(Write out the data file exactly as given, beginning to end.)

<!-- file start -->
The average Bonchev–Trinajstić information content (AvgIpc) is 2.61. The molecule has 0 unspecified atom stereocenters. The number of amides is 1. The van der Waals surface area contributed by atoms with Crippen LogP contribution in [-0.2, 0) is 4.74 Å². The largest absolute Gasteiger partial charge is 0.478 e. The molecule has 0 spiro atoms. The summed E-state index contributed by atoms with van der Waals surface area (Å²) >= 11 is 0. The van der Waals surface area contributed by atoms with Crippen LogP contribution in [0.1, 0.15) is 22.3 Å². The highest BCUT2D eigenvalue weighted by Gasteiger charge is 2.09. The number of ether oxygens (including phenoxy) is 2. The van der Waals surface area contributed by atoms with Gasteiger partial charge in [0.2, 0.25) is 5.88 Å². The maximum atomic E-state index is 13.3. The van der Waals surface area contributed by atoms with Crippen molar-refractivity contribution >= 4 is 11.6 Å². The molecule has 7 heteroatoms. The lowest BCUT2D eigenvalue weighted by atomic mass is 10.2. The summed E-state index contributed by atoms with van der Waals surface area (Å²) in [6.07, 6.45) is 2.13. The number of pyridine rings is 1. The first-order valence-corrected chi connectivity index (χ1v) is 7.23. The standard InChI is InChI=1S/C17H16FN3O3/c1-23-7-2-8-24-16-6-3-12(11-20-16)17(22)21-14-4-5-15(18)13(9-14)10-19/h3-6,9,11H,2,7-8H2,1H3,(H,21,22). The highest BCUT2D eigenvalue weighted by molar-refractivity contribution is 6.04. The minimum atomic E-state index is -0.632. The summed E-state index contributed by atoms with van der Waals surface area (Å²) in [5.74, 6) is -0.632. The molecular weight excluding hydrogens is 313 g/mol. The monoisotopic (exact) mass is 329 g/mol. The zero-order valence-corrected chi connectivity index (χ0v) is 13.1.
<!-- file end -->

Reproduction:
The average Bonchev–Trinajstić information content (AvgIpc) is 2.61. The molecule has 0 unspecified atom stereocenters. The number of amides is 1. The van der Waals surface area contributed by atoms with Crippen LogP contribution in [-0.2, 0) is 4.74 Å². The largest absolute Gasteiger partial charge is 0.478 e. The molecule has 0 spiro atoms. The summed E-state index contributed by atoms with van der Waals surface area (Å²) >= 11 is 0. The van der Waals surface area contributed by atoms with Crippen LogP contribution in [0.1, 0.15) is 22.3 Å². The highest BCUT2D eigenvalue weighted by Gasteiger charge is 2.09. The number of ether oxygens (including phenoxy) is 2. The van der Waals surface area contributed by atoms with Gasteiger partial charge in [0.2, 0.25) is 5.88 Å². The maximum atomic E-state index is 13.3. The van der Waals surface area contributed by atoms with Crippen molar-refractivity contribution >= 4 is 11.6 Å². The molecule has 7 heteroatoms. The lowest BCUT2D eigenvalue weighted by atomic mass is 10.2. The summed E-state index contributed by atoms with van der Waals surface area (Å²) in [6.07, 6.45) is 2.13. The number of pyridine rings is 1. The first-order valence-corrected chi connectivity index (χ1v) is 7.23. The standard InChI is InChI=1S/C17H16FN3O3/c1-23-7-2-8-24-16-6-3-12(11-20-16)17(22)21-14-4-5-15(18)13(9-14)10-19/h3-6,9,11H,2,7-8H2,1H3,(H,21,22). The highest BCUT2D eigenvalue weighted by molar-refractivity contribution is 6.04. The minimum atomic E-state index is -0.632. The summed E-state index contributed by atoms with van der Waals surface area (Å²) in [5.74, 6) is -0.632. The molecular weight excluding hydrogens is 313 g/mol. The monoisotopic (exact) mass is 329 g/mol. The zero-order valence-corrected chi connectivity index (χ0v) is 13.1.